Is winning The Players a career ender?
As Tiger Woods was making headlines on Sunday after pulling out of the final round of The Players with what’s being called a “bulging disc” in his back, Tim Clark was hoisting a tournament trophy for the first time in his career. The short-in-stature South African withstood a furious push from Robert Allenby to end one of the most undeserved active tournament droughts on tour. It took Clark 206 tournaments and 8 second-place finishes to find the winners circle.
While I hate to be the wet blanket after a feel-good win, the stats paint a scary picture for those privileged enough to have their name engraved on the crystal trophy. Winning The Players is a massive accomplishment, however, past history suggests the tournament winner should enjoy their victory, because chances are pretty good it will be one of the last highlights of their career.
Forget being a springboard for future success; The Players Championship seems to be a tournament where careers go to die. Craig Perks is the name that first comes to mind. After winning the event in 2002 (he eagled 16, birdied 17 and chipped in for par on 18), Perks went on to have an abysmal career that ended with one made cut during the 2006 and 2007 seasons and ended with his retirement in 2007.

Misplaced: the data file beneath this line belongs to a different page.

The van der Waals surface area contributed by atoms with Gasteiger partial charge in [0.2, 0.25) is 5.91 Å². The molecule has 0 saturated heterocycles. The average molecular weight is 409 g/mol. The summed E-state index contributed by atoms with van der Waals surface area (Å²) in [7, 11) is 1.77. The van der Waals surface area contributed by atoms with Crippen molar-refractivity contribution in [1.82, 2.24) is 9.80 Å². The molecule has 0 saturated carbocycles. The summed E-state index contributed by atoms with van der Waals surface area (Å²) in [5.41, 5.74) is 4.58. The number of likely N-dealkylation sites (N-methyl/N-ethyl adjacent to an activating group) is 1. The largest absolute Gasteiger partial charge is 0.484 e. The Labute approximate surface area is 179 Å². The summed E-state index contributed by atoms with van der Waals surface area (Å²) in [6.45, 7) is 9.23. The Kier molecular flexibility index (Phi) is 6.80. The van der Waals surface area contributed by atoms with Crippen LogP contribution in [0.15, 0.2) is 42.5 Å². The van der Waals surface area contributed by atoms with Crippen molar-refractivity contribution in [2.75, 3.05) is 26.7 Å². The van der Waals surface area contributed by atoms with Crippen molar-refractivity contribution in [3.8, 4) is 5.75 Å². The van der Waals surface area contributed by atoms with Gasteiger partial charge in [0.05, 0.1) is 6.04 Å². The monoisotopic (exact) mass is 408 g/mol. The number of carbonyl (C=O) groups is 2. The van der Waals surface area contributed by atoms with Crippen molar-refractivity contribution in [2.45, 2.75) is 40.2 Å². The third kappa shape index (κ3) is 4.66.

But Perks isn’t the only name on the list to have a rough go of things after their big win. Take a look at some of the winner over the past 10 years:
Henrik Stenson, the winner of the 2009 event, hasn’t placed inside the Top 25 this season (unless you count his win at the Tavistock Cup, an event the PGA Tour apparently counts on his player profile). He also missed the cut at the Masters and The Players Championship and has been inconsistent this season.
Sergio Garcia won in 2008 and proceeded to go into hibernation after the victory. While he still managed a T2 at the PGA Championship in 2008, his best finish since then was a fourth-place finish in 2009 at the Wyndham. His putter and his game have been nonexistent ever since.
The same can be said for the games of Stephen Ames and Adam Scott. Both players won The Players and literally fell off the map. Ames’ win in 2009 in the Children’s Miracle Network allowed him to stay out of the bust category; Scott doesn’t get that pass. Like other before him, the Aussie’s game was up and down following the victory.
While Tiger Woods and Phil Mickelson break the career-ender mold, there is something to be sad for the names the currently adorn the wall of champions at the event. For a tournament that’s supposed to represent the best the tour has to offer, the event has been lacking in consistent star power over the years.
Maybe there’s a reason the big names shy away from winning the event. If past history is an indicator of future success, then winning The Players is more of a career ender than it is a career starter.
Here’s hoping Tim Clark doesn’t pay attention to the stats.